COVID-19: Loss of smell due to coronavirus could be down to genetics, scientists say

Scientists have said the reason some people lose their sense of smell after contracting COVID could be down to genetics.

Loss of smell was added to the UK government’s official list of symptoms for COVID-19 in May 2020.

Some people who lost their sense of smell after testing positive for coronavirus have said it still hadn’t returned six months after becoming infected.

The precise cause of this sensory loss related to coronavirus is not known, but scientists believe it is caused by damage to infected cells in part of the nose called the olfactory epithelium – which is found in the nasal cavity.

These cells protect olfactory neurons, which help humans smell.

A genetic locus, meaning the specific location of a gene on a chromosome, near two olfactory genes is associated with COVID-induced loss of smell and taste, according to a study published in the Nature Genetics journal.

This genetic risk factor increases the likelihood a person infected with COVID will experience a loss of smell or taste by 11%, the study says.

Vitamin A nasal drops to be trialled to help restore smell loss

Researchers at the genomics and biotechnology company 23andMe conducted the study as part of a larger COVID project, with 69,841 participants living in either the US or the UK.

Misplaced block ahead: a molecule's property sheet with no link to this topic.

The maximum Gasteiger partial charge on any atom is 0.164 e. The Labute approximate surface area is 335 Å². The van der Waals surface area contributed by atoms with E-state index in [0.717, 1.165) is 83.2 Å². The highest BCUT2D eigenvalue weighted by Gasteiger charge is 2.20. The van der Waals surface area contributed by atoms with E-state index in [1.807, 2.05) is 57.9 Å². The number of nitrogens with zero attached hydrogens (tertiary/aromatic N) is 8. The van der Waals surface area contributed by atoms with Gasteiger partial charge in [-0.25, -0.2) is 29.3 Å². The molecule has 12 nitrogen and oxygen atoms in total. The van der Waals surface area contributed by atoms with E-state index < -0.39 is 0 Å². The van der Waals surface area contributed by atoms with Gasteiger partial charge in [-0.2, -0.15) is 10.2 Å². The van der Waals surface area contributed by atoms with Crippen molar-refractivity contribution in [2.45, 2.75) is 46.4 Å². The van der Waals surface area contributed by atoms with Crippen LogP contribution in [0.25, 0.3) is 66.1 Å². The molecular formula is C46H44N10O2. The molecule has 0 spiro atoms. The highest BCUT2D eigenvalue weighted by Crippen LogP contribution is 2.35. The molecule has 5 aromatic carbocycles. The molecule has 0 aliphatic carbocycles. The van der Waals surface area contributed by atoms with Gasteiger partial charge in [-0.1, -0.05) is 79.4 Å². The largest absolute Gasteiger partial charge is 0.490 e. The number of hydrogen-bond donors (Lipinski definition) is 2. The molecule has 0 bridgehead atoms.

The study doesn’t reveal how many were from each country.

Of those who took part, 68% reported a loss of smell or taste as a symptom.

After comparing the genetic differences between those who lost their sense of smell and those who reported that they did not suffer this symptom, the study team found a region of the genome associated with this split that’s situated near two genes, UGT2A1 and UGT2A2.

Both of these genes are expressed within tissue inside the nose involved in smell and play a role in metabolising odorants.

“It was this really beautiful example of science where, starting with a large body of activated research participants who have done this 23andMe test, we were able to very quickly gain some biological insights into this disease that would otherwise be very, very difficult to do,” said Adam Auton, vice president of human genetics at 23andMe and the lead author of the study.

How UGT2A1 and UGT2A2 are involved in this process is unclear, though Mr Auton and his colleagues hypothesise the genes “may play a role in the physiology of infected cells” and the resulting impairment that leads to smell loss.

Trends also emerged among participants who reported the loss of smell and taste.

Women, for example, were 11% more likely than men to experience this. Meanwhile, adults between the ages of 26 and 35 made up 73% of this group.

The study team also found people of “East Asian or African American ancestry were significantly less likely to report loss of smell or taste”.

Loss of smell and taste have been recognised as symptoms of coronavirus throughout the global pandemic.

Early research suggests loss of smell and taste is rarer with the Omicron variant, but not entirely unlikely.

In a study of 81 Omicron cases in Norway, 12 percent reported reduced smell and 23 reported reduced taste.

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